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Creating a Safe Outdoor Enclosure for Your Cats

Updated on September 14, 2016
Maggie Bonham profile image

Maggie Bonham, or Margaret H. Bonham, is a multiple award-winning pet author and expert. She has written more than 20 books on pets.

Many cat owners would love to see their cats enjoy the great outdoors, however, outside is filled with peril. Cats can stray too far from home and can be hit by traffic, chased and killed by dogs, or injured in other ways. If you do want to give your cat time outdoors it's important to create a safe environment. One way to do so is with cat netting. The netting is soft and unobtrusive and can give your cat a fun and controlled outdoor enclosure.

Tools and Supplies You Need

Cat netting with zippered door
Measuring tape
U-shaped nails
Safety glasses
Wire clamps
Wire ties

Find the Perfect Place

Locate a place for your cat enclosure. The ideal place should be partially enclosed and have walls and a roof such as under a balcony, on a porch, under the eaves, or some other area suitable for hanging cat netting. Some people like to enclose their entire porch or balcony for an excellent kitty haven. The place should be an area that gets both sun and shade -- or part of it can be shaded to keep your cats from getting too warm.

Measuring for the Cat Netting

Measure the area you want to enclose with cat netting. Add an extra inch or two to each side to ensure proper overlap.Too much is better than not enough, as once you cut, you've committed yourself to the size.

Inside or Out?

Do you let your cat go outside?

See results

Attaching to Wooden Structures

The easiest way to attach the netting is to attach to wooden areas, such as decks, railroad ties, planks and the like. Use U-shaped nails to attach the netting to the wood. Staple guns may work too to attach the netting, but the staples may pull out, especially if you have a cat gymnast.

Installing in Brick or Concrete

If you're installing in brick or concrete, you will have to plan on installing eyebolts into the concrete or brick and threading a wire through it so you can attach the netting to the wire. Drill holes to bolt eyebolts into concrete or brick every 3 feet if the attachment points are brick or concrete. Thread the wire through the eyebolts and clamp them closed with proper wire clamps. Attach cat netting to wire with wire ties and tighten securely.

Add the Door and Shade

Add panel with zippered door in the spot you wish to have your cat entrance and exit. You may have to sew in or weave in the zippered door. If your cat enclosure gets direct sunlight, consider adding something to provide shade, such as a trellis or other item that will help block the sun.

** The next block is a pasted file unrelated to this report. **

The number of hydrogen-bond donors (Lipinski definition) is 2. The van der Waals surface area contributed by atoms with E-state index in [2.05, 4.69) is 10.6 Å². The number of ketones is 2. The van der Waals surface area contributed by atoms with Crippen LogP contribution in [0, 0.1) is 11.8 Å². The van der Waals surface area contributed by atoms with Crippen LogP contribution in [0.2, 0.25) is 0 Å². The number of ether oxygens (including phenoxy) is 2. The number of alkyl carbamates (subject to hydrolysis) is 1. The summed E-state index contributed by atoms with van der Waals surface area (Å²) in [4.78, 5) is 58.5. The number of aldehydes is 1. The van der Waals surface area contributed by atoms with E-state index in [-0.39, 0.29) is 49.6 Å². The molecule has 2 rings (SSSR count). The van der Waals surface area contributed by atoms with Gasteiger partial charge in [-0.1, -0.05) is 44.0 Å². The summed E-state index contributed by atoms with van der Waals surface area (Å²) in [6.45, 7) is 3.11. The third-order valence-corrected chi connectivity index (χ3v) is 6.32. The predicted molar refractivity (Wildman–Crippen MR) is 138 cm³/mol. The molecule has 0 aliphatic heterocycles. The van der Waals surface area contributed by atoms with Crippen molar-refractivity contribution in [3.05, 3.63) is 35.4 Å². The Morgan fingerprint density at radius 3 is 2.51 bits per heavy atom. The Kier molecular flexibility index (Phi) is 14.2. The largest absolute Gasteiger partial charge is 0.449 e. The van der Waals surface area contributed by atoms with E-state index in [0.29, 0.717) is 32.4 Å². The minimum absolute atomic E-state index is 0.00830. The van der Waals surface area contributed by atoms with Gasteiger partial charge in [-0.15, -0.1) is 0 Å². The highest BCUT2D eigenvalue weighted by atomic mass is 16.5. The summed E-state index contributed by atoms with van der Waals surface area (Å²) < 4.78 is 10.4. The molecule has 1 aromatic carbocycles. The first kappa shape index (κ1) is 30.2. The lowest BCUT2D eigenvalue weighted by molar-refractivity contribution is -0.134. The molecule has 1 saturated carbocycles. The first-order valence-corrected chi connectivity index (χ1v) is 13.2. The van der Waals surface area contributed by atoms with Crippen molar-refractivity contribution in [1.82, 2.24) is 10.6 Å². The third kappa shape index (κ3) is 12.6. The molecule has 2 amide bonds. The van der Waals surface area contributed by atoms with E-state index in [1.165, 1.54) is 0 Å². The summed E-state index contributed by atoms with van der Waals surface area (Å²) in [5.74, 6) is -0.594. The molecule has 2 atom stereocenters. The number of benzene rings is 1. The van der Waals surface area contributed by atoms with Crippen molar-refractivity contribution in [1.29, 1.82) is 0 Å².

Furnishing Your Cat Enclosure

Once you have your cat enclosure, the next step is to make it inviting. Yes, being outside is inviting, but having some great cat trees, beds, cat gyms, and plants make it much more enjoyable. Try a planter of wheat grass, catnip, catmint and valerian for your kitty. Choose a cat gym that climbs upward with several perches and several cat scratchers. Add a few cushy beds, a litter box, water and food dishes, and your outdoor enclosure will be the cat's meow!

See the references for plans and ideas to make the ideal cat enclosure.


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    • Maggie Bonham profile image

      Maggie Bonham 2 years ago from Missoula, Montana

      So do I. It's really simple. Either do something to keep one's cats safe outdoors or keep them inside. Makes sense to me.

    • Melissa A Smith profile image

      Melissa A Smith 2 years ago from New York

      Awesome, I wish more people would take these steps for their animals.

    • Karine Gordineer profile image

      Karine Gordineer 3 years ago from Upstate New York

      Very thoughtful hub! These cats are very blessed to have "humans" who think of their environmental enrichment which is more important than people realize. I liked the video and appreciated the tips on making the enclosure but I wish the video had shown how the enclosure is attached to the house. It looks that this good be an issue if the enclosure is not secured to the house - a potential entryway for an intruder.